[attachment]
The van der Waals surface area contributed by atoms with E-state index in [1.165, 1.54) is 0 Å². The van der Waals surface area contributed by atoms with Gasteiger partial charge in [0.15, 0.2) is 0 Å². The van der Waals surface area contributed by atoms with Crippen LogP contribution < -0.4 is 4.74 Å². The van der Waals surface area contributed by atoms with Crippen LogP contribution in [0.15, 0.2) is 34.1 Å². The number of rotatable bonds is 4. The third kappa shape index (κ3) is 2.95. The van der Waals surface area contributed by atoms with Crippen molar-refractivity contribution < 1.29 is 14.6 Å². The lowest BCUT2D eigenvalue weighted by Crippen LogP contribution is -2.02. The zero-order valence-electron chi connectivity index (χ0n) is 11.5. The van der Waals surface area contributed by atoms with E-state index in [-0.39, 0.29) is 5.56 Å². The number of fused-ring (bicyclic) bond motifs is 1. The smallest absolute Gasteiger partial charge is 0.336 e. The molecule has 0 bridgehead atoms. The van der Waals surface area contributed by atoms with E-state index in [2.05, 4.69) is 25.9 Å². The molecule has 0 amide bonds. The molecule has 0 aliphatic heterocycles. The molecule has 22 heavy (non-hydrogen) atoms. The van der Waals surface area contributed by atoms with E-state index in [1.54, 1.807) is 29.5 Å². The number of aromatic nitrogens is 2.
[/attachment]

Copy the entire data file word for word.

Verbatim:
The van der Waals surface area contributed by atoms with E-state index in [1.165, 1.54) is 0 Å². The van der Waals surface area contributed by atoms with Gasteiger partial charge in [0.15, 0.2) is 0 Å². The van der Waals surface area contributed by atoms with Crippen LogP contribution < -0.4 is 4.74 Å². The van der Waals surface area contributed by atoms with Crippen LogP contribution in [0.15, 0.2) is 34.1 Å². The number of rotatable bonds is 4. The third kappa shape index (κ3) is 2.95. The van der Waals surface area contributed by atoms with Crippen molar-refractivity contribution < 1.29 is 14.6 Å². The lowest BCUT2D eigenvalue weighted by Crippen LogP contribution is -2.02. The zero-order valence-electron chi connectivity index (χ0n) is 11.5. The van der Waals surface area contributed by atoms with E-state index in [-0.39, 0.29) is 5.56 Å². The number of fused-ring (bicyclic) bond motifs is 1. The smallest absolute Gasteiger partial charge is 0.336 e. The molecule has 0 bridgehead atoms. The van der Waals surface area contributed by atoms with E-state index in [2.05, 4.69) is 25.9 Å². The molecule has 0 amide bonds. The molecule has 0 aliphatic heterocycles. The molecule has 22 heavy (non-hydrogen) atoms. The van der Waals surface area contributed by atoms with E-state index in [1.54, 1.807) is 29.5 Å². The number of aromatic nitrogens is 2.